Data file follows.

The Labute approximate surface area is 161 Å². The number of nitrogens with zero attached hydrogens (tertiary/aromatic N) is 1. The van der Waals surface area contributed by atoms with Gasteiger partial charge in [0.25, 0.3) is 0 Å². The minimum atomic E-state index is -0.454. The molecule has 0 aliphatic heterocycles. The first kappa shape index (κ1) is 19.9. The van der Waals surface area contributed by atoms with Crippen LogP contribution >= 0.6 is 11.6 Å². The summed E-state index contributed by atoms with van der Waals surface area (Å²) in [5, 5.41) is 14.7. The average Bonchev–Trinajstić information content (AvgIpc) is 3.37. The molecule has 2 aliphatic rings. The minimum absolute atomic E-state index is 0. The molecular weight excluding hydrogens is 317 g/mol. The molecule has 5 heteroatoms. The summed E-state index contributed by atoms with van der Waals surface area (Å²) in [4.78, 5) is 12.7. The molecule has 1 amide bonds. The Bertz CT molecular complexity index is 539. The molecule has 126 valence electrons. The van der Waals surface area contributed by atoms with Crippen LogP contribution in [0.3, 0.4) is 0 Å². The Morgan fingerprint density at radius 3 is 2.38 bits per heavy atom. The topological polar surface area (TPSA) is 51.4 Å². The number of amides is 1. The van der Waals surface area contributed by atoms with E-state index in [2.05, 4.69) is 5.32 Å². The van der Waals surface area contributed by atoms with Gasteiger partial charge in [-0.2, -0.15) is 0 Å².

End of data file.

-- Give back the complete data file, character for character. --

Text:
The Labute approximate surface area is 161 Å². The number of nitrogens with zero attached hydrogens (tertiary/aromatic N) is 1. The van der Waals surface area contributed by atoms with Gasteiger partial charge in [0.25, 0.3) is 0 Å². The minimum atomic E-state index is -0.454. The molecule has 0 aliphatic heterocycles. The first kappa shape index (κ1) is 19.9. The van der Waals surface area contributed by atoms with Crippen LogP contribution >= 0.6 is 11.6 Å². The summed E-state index contributed by atoms with van der Waals surface area (Å²) in [5, 5.41) is 14.7. The average Bonchev–Trinajstić information content (AvgIpc) is 3.37. The molecule has 2 aliphatic rings. The minimum absolute atomic E-state index is 0. The molecular weight excluding hydrogens is 317 g/mol. The molecule has 5 heteroatoms. The summed E-state index contributed by atoms with van der Waals surface area (Å²) in [4.78, 5) is 12.7. The molecule has 1 amide bonds. The Bertz CT molecular complexity index is 539. The molecule has 126 valence electrons. The van der Waals surface area contributed by atoms with Crippen LogP contribution in [0.3, 0.4) is 0 Å². The Morgan fingerprint density at radius 3 is 2.38 bits per heavy atom. The topological polar surface area (TPSA) is 51.4 Å². The number of amides is 1. The van der Waals surface area contributed by atoms with E-state index in [2.05, 4.69) is 5.32 Å². The van der Waals surface area contributed by atoms with Gasteiger partial charge in [-0.2, -0.15) is 0 Å².